One advocate for mental health I follow is Pete Earley, an author and speaker who works tirelessly to rally against the troubled mental health systems and for the mentally ill. Recently Mr. Earley wrote an article on the Milledgeville Asylum, which prompted me to research this institution I was unfamiliar with. Based on our country's dismal history managing mental health issues, I wasn't shocked by what I found but it does sadden me how little progress we have made in the grand scheme of things.
The first patient came to Georgia's first insane asylum on Dec. 15, 1842, chained to a horse-drawn wagon. Tilman Barnett, described as violent and destructive, diagnosed as a "lunatic, " never left. Barnett, a 30-year-old farmer from Bibb County, died six months later of a malady termed "maniacal exhaustion." Thus he became not only the first patient but the first casualty in the long and often dark history of one of the nation's most notorious mental institutions, known now as Central State Hospital.
That history played out in a seemingly endless cycle: good intentions, not enough money, poor psychiatric and medical treatment, too many patients with too few caretakers, abuse and neglect, expose and scandal, and, eventually, high-minded but fleeting reforms.
"When we were growing up in Georgia, they used to say, 'If you don't behave, we'll send you to Milledgeville, ' " Larry Fricks said recently. "Everyone knew what that meant. ... That was like a death sentence."
In its last days, though, Central State seemed far less imposing.
Many of the 200 buildings on the 2,000-acre campus have become ghosts of their own pasts: windows shattered, porches sagging, roofs collapsed. Pine saplings sprout from the red-tile roof of the once-majestic Jones Building, where surgery was sometimes performed without a doctor present. Wild vines smother the brick walls and sunlight streams through the exposed ceilings of the Walker Building, where new patients waited as long as a year before getting psychiatric treatment.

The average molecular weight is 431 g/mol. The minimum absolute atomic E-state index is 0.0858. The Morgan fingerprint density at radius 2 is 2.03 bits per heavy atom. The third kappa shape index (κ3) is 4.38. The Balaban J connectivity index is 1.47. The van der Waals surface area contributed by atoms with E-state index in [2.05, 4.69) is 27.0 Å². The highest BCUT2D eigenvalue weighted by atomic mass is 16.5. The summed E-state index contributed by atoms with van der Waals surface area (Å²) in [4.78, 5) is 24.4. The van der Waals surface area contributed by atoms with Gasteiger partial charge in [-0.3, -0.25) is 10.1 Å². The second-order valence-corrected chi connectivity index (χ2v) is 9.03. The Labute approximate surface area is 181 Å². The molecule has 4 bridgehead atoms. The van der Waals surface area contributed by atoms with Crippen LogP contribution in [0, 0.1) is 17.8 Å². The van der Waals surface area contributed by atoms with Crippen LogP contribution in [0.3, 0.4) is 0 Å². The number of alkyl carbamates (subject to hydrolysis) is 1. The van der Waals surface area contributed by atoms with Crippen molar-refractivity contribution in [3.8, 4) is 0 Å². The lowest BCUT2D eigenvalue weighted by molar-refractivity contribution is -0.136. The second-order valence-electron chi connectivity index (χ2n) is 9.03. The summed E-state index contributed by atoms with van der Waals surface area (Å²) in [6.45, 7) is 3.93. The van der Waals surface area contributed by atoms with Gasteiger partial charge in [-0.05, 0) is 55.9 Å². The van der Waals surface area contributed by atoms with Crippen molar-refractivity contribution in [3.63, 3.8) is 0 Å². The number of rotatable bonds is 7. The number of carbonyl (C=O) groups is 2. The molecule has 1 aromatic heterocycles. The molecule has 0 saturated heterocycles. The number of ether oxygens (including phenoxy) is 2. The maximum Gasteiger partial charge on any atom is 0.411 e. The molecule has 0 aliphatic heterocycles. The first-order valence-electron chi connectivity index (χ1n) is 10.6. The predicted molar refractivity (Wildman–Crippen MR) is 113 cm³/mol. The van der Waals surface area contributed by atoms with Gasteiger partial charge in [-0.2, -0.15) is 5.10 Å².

"No trespassing," small signs warn. "Unsafe building and grounds."
The hospital's grim history remains in plain sight in at least two places. One is a small museum in the hospital's former train depot. Among the relics on display are straitjackets that restrained patients, stainless-steel picks that were used to perform frontal lobotomies, and electroshock machines that dispensed what doctors jokingly called "the Georgia Power cocktail."
The other tangible link to the past can be found in the dozens of acres that hold the graves of more than 25,000 patients. Because so many patients lived at the hospital for so many years, often forgotten or shunned by their families, the hospital ran a mortuary and employed carpenters whose sole job was building caskets. For more than a century, the hospital buried its dead beneath small metal stakes, each emblazoned with a number that corresponded with a patient's file. No names. No dates of birth or death. No symbols of lives outside the hospital.